Monday, January 18th, 2010...1:15 am

Give thanks, pull out the nail, and fix it

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I’m sure that you, like me, have had situations when you labored in vain.  It is part of the toil of living in a cursed world.  The ground produces thorns and thistles which are representative of the difficulties we encounter in every vocation.  Pests infest crops; data is lost on computers; thieves break in and steal; and moths and rust destroy our possessions.  When I lose something that I’ve worked hard on, my temptation to despair and give up is very great.  Few things, if any, in this world deal a fiercer blow to my morale than putting a great deal of work into something and then losing it.

Our Lord and Savior Jesus Christ was tempted in every way and yet was without sin.  Prior to his explicit ministry, Jesus was a carpenter, apprenticed by his earthly father Joseph (see Matthew 13:55 and Mark 6:3).  As a carpenter, Jesus had to contend with the vanities inherent in labor under the sun.  Even if you “measure twice and cut once,” you still have to deal with bad nails and warped wood.  Every carpenter who has ever existed has had the frustrating experience of having to repeat work when a board split or when something wasn’t quite level.  Every carpenter has to make repairs; it’s part and parcel of the job.  What would Jesus the carpenter have done when he encountered situations such as these?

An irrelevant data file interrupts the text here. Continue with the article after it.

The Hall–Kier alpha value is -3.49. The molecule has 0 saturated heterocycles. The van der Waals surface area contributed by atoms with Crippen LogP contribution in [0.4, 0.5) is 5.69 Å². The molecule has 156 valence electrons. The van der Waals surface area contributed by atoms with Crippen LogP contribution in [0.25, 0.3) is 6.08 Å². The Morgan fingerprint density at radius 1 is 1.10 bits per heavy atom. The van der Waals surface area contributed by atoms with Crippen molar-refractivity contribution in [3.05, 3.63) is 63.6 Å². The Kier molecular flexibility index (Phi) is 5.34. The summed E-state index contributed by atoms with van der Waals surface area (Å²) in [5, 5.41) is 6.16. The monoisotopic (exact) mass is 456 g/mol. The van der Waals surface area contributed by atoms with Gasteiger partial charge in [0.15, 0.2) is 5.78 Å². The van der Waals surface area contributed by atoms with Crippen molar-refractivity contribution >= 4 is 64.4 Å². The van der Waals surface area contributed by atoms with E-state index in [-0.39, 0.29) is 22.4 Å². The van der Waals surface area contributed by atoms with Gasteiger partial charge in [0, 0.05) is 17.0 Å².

First, Jesus would give thanks.  It should go without saying that Jesus was better acquainted with the sovereignty of God the Father than any other man in the history of the world.  He knew better than Paul that God works all things (including our trials and the occasional futility of our labor) together for those who love Him.  As such, the first response from Jesus would be one of thanksgiving.

Second, Jesus would rectify the problem.  He wouldn’t just give up in frustration (as I am so apt to do), and he certainly wouldn’t make a shoddy attempt to cover it up and attempt to pass off substandard work as legitimate.  Jesus would make the necessary repairs and do so without grumbling or complaining.

We have been redeemed in Jesus Christ.  The man who repaired carpentry as a youth repaired mankind when he secured our salvation by making atonement for our sins.  And we are being conformed by the Holy Spirit into his likeness.  When we labor in futility, we need to realize that it isn’t futile if it’s in Christ.  We need to see it as a refining experience ordained by the Triune God before the foundation of the world for our good and his glory.  We ought to give thanks rather than tearing our clothes in despair and moping around in the ashes.  In persevering with thanksgiving through the trials of losing our work or the fruit of our labors, we are beating back the darkness in the name of Jesus Christ who came to make his blessings flow far as the curse is found.

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